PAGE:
The case of Meria Carstarphen is exceptional. She has been praised in nearly all the right circles for her work as Atlanta Public School Superintendent. She is exuberant about taking on the challenges of her job. She exhibits great happiness in the improvements made by Atlanta students. It isn’t just a matter of her doing well simply because her employer, so to speak, is doing well. The happiness she exhibits is genuine. She wants Atlanta students to break through the obstacles that have held back their older siblings, friends and parents. Meria Carstarphen not only wants higher scores in school achievement tests; she wants the students taking those tests to have successful and fulfilling lives. That sounds like a determined worker to us.
But the Atlanta Public School Board, for reasons covered here and elsewhere multiple times, will not renew Carstarphen’s contract. Unless she decides to leave the job early, her tenure will end in less than eight months. The APS Board is not among the right circles enthralled with Carstarphen’s performance.
However, Meria Carstarphen remains incredibly popular with Atlantans who have seen her turn around a school system plagued by a cheating scandal that made national headlines. Carstarphen introduced and implemented such standards as accountability, transparency and improvement. Public figures over the centuries have promised such in their platforms. Carstarphen hasn’t been satisfied to make it nothing more than campaign fodder. She made it her true north. But that matters not to the APS Board. They want someone else to be superintendent.
Carstarphen being virtually fired has also made her exceptional. And it’s made her a free agent, not just among other cities with school systems looking for new superintendents. She’s handled that job in other towns before coming to Atlanta. Maybe she’d like to try something else: like staying in Atlanta and running for mayor in 2021.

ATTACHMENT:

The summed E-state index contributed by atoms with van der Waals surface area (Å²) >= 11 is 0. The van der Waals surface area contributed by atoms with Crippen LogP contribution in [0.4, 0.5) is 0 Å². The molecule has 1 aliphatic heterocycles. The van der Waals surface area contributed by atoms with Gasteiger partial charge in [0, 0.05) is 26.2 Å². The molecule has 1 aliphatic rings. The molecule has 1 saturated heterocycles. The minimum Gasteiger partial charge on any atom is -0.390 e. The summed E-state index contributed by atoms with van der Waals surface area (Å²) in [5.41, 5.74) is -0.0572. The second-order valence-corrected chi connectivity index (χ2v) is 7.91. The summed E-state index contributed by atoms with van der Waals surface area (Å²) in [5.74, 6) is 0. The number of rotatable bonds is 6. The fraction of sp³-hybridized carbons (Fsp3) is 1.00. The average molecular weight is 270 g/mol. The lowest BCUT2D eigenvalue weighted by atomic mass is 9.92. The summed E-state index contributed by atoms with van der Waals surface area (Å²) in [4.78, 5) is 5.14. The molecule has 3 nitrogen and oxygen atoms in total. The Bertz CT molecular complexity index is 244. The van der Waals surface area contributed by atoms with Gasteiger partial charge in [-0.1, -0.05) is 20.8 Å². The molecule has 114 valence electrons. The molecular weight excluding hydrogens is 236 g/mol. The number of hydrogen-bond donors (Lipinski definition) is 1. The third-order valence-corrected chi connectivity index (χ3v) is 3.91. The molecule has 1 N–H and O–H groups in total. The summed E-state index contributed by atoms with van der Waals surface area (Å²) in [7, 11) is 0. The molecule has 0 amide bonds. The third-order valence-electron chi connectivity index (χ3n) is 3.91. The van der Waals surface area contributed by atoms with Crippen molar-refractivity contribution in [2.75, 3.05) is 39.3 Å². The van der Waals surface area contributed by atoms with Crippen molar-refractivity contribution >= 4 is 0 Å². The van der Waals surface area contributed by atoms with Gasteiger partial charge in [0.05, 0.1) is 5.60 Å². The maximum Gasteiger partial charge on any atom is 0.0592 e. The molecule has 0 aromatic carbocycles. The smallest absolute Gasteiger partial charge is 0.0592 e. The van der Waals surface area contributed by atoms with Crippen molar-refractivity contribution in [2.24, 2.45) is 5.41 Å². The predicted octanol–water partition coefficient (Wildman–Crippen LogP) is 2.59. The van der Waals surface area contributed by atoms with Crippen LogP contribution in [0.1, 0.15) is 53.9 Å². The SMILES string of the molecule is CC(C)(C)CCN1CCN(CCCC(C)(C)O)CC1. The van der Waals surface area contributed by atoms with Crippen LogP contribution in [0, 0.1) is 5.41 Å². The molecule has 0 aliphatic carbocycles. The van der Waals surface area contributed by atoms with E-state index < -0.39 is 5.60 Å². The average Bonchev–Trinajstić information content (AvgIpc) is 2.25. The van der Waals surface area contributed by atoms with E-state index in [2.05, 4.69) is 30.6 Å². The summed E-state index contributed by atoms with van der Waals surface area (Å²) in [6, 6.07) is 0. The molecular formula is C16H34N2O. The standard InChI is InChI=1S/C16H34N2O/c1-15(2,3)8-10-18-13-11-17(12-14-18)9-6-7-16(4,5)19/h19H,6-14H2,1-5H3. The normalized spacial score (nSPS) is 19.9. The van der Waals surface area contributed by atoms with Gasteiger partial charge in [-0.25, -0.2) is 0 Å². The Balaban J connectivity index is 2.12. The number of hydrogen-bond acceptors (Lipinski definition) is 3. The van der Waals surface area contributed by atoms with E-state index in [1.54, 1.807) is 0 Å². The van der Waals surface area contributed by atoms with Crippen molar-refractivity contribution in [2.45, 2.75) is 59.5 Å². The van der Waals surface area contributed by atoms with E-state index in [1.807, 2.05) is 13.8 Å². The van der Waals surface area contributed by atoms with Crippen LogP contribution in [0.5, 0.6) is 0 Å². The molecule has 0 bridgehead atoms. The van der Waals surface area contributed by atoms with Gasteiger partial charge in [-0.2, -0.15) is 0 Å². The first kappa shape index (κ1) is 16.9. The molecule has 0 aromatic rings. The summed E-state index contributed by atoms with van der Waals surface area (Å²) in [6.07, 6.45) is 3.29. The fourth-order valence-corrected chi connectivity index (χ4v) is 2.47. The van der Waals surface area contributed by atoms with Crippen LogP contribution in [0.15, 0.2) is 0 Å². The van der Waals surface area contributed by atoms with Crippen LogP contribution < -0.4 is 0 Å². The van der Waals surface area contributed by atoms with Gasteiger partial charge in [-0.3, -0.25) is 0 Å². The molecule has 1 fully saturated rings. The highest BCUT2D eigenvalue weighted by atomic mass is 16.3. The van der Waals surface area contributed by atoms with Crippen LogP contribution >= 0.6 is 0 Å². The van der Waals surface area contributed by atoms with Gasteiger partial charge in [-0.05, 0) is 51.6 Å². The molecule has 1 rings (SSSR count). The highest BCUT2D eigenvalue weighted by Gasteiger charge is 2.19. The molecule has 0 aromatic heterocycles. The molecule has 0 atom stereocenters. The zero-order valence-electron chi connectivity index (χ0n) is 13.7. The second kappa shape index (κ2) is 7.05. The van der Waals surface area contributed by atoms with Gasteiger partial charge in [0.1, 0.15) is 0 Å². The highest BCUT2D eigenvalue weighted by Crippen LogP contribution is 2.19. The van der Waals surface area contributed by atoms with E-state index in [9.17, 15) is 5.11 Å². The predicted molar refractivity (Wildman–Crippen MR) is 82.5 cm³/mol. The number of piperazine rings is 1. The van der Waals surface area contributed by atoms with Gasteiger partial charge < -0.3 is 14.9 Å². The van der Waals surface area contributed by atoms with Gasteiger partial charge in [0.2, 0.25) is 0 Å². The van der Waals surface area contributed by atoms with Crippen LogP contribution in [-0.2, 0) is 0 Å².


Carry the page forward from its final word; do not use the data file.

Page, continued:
Carstarphen hasn’t hinted at a run for elective office but we couldn’t blame her if it crossed her mind. No public official in Atlanta has ever been as popular as Carstarphen. No doubt, the board’s action has only accelerated her standing with the city’s voters. She can never be this popular again. That would be impossible.
Her role as a free agent is like that of baseball’s Reggie Jackson in 1977 when he signed for the biggest amount of bucks out there in 1977. Jackson, though, could change things for the New York Yankees with one swing of his bat. As he said, he could stir the drink. But he did not have to deal with the entrenched bureaucracy and attendant troubles a big city mayor does. She might look at the problems facing current Mayor Keisha Lance Bottoms and decide she wants no part of it. But then again, we’ve seen that she relishes a challenge.
Sam Massell has been watching Atlanta politics all his life. As founding president of the Buckhead Coalition and former Atlanta Mayor, Massell has observed scores of office-seekers prepared for a big challenge. Massell told Atlanta Loop “he wouldn’t be surprised if she ran for elected office.” He adds that “The Buckhead Coalition maintains a PAC for the nonpartisan Atlanta races of Mayor, City Council and Board of Education, so we’ll be watching the options develop.”
So will a lot of us.
(photo by Jeff Cochran)